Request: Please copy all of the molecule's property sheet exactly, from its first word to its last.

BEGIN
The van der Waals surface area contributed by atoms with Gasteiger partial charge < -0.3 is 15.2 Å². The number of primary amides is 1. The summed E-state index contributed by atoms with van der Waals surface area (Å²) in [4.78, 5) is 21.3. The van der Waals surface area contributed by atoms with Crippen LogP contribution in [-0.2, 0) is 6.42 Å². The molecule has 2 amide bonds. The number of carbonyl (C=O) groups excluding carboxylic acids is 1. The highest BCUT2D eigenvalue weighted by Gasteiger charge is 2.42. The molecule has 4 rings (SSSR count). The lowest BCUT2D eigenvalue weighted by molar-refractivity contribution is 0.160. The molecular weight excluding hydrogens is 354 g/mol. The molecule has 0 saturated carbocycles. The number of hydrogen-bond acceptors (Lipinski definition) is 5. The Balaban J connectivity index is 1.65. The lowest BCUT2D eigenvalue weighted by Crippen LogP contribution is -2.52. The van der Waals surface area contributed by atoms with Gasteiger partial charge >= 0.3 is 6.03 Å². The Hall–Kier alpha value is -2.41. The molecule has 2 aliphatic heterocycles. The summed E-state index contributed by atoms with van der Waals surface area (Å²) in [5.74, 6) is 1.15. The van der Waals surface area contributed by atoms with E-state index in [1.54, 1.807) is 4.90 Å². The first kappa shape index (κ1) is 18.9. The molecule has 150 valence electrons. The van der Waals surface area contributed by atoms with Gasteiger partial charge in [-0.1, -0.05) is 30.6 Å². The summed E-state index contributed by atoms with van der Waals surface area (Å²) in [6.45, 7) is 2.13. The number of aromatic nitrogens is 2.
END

The van der Waals surface area contributed by atoms with Gasteiger partial charge < -0.3 is 15.2 Å². The number of primary amides is 1. The summed E-state index contributed by atoms with van der Waals surface area (Å²) in [4.78, 5) is 21.3. The van der Waals surface area contributed by atoms with Crippen LogP contribution in [-0.2, 0) is 6.42 Å². The molecule has 2 amide bonds. The number of carbonyl (C=O) groups excluding carboxylic acids is 1. The highest BCUT2D eigenvalue weighted by Gasteiger charge is 2.42. The molecule has 4 rings (SSSR count). The lowest BCUT2D eigenvalue weighted by molar-refractivity contribution is 0.160. The molecular weight excluding hydrogens is 354 g/mol. The molecule has 0 saturated carbocycles. The number of hydrogen-bond acceptors (Lipinski definition) is 5. The Balaban J connectivity index is 1.65. The lowest BCUT2D eigenvalue weighted by Crippen LogP contribution is -2.52. The van der Waals surface area contributed by atoms with Gasteiger partial charge >= 0.3 is 6.03 Å². The Hall–Kier alpha value is -2.41. The molecule has 2 aliphatic heterocycles. The summed E-state index contributed by atoms with van der Waals surface area (Å²) in [5.74, 6) is 1.15. The van der Waals surface area contributed by atoms with E-state index in [1.54, 1.807) is 4.90 Å². The first kappa shape index (κ1) is 18.9. The molecule has 150 valence electrons. The van der Waals surface area contributed by atoms with Gasteiger partial charge in [-0.1, -0.05) is 30.6 Å². The summed E-state index contributed by atoms with van der Waals surface area (Å²) in [6.45, 7) is 2.13. The number of aromatic nitrogens is 2.